Pat Easton (Pennsylvania West)
Over the last few months RAWI has carried announcements of several regional committees to promote diverse books. This is wonderful. The events of the last few weeks have made apparent the dire need for these books. I am sure many of you are aware of the “series of unfortunate” words at The National Book Award presentation to Jacqueline Woodson. And we all know about the demonstrations and riots after the grand jury decision in Ferguson, Missouri. The demonstrations are about much more than the tragic killing of Michael Brown: they are an explosion of frustration over the continuing inequality in this country. The images shown on the news must frighten our young people, young people who live in a world torn by racial, religious, social, national, and international conflict. This does not just apply to the United States. Our international regions have populations of marginalized people as well, so this applies to all of us. We are an organization whose mission is to help young people understand their world through literature, so let’s look at exactly how diverse books do this.
In the children’s literature course I teach at Washington and Jefferson College, diverse books play a huge part. I define these books as ones that are about or include any racial, ethnic, cultural or social group not considered part of the majority or mainstream culture. We also include international books. I tell the future teachers who are my students that a good children’s book must serve two functions for its readers; it either affirms the reader who finds him or herself in the pages or creates empathy in the reader who gains understanding of a character or characters who are not like the reader. Both culturally generic and culturally specific books serve this function. Culturally generic books, like Ezra Jack Keats’s THE SNOWY DAY, in which a small black child enjoys his day in the snow just as any child would, show how all of us are alike. Culturally specific books, like THE SKIN I’M IN by Sharon Flake, contain plots that depend on the details of a specific culture and explain our differences.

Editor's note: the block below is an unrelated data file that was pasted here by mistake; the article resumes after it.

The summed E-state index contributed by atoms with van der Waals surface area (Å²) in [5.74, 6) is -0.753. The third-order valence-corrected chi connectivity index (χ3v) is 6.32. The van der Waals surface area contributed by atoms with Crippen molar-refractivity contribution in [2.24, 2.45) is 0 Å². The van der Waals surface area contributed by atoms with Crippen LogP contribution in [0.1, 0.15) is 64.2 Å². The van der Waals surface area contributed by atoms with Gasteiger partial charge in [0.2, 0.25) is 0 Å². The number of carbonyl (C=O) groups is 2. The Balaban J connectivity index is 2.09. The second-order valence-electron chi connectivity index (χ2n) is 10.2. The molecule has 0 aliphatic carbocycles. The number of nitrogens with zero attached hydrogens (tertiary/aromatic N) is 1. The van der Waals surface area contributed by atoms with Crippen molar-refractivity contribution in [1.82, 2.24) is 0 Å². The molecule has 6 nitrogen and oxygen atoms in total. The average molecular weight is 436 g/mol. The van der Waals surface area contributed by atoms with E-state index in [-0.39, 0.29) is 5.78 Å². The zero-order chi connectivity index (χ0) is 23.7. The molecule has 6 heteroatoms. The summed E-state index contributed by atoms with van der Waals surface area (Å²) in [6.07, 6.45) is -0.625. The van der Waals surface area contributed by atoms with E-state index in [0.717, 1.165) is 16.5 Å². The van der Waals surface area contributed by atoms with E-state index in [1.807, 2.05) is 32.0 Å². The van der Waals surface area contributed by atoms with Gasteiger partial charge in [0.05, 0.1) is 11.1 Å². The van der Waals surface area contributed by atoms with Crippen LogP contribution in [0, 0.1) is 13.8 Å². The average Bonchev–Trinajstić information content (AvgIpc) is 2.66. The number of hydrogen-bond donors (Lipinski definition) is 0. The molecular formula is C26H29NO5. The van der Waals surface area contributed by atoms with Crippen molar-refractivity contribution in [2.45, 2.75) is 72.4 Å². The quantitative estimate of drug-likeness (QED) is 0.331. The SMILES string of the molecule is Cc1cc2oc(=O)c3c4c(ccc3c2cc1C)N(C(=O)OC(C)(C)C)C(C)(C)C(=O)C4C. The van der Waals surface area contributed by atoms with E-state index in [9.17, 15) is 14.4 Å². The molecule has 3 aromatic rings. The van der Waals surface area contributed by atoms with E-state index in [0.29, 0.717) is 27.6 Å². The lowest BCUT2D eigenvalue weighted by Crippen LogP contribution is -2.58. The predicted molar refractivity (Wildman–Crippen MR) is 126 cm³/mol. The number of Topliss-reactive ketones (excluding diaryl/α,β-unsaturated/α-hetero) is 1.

Children not only need to know how we are all alike but they also must learn to understand and celebrate the cultural differences among people. Those of us who heard Sherman Alexie’s keynote a few years ago at the LA conference will remember what he had to say about this. He talked about how he had written THE ABSOLUTELY TRUE DIARY OF A PART-TIME INDIAN for kids who were like he was, because he wanted them to know that it was all right to fight for what you needed in life. He soon became aware, however, that many of his readers were from prep schools and privileged communities, not at all like the kid he had written about, yet they still felt that pain. He said, “If you write a book about a certain kind of kid and that kind of kid reads the book and gets it, that’s great. But if you write a book about a certain kind of kid and a kid who is not like that kid reads it and gets it, that’s how you change the world.”
So what is the current situation? Approximately 10% of books published in the U.S. show children from diverse populations, yet those children make up about 37% of our nation’s children. All children should be able to find themselves in the pages of their books to affirm who they are, so the need for us to promote the writing and illustrating and ultimately publishing of such books becomes very important. When we realize, however, that all children need these books to help them to understand, accept, and finally celebrate the differences of our diverse population, then the need to promote those books becomes essential for all of us. So as we go out into our communities, region by region, let’s do our best to promote diverse books. Our children desperately need them. Suzy Williams and I are working on a project to bring diverse books into the schools. We would love you to share your favorite diverse books with us as well as your ideas to support diverse authors and illustrators and promote diverse books in your region. Please remember that “diverse” includes various racial, ethnic, religious, and gender groups as well as physically and mentally challenged people. Send your book titles and ideas to Pat Easton (email@example.com) or Suzy Williams (firstname.lastname@example.org)
AFTER 23 YEARS AS RA IN WESTERN PENNSYLVANIA, PAT EASTON RETIRED LAST JANUARY. SHE HAS SEVEN PUBLISHED BOOKS, FIVE OF THEM FOR YOUNG PEOPLE. HER CHAPTER BOOK, DAVEY’S BLUE-EYED FROG, WON THE BEVERLY CLEARY CHILDREN’S CHOICE AWARD. AT WASHINGTON AND JEFFERSON COLLEGE, SHE TEACHES CHILDREN’S LITERATURE TO FUTURE TEACHERS, WHICH SHE CONSIDERS A MISSION FROM GOD. THE CLASS HAS A STRONG DIVERSITY EMPHASIS, AND HER INTEREST IN CREATING MULTICULTURAL CLASSROOMS THROUGH LITERATURE HAS GROWN THROUGH HER TEACHING.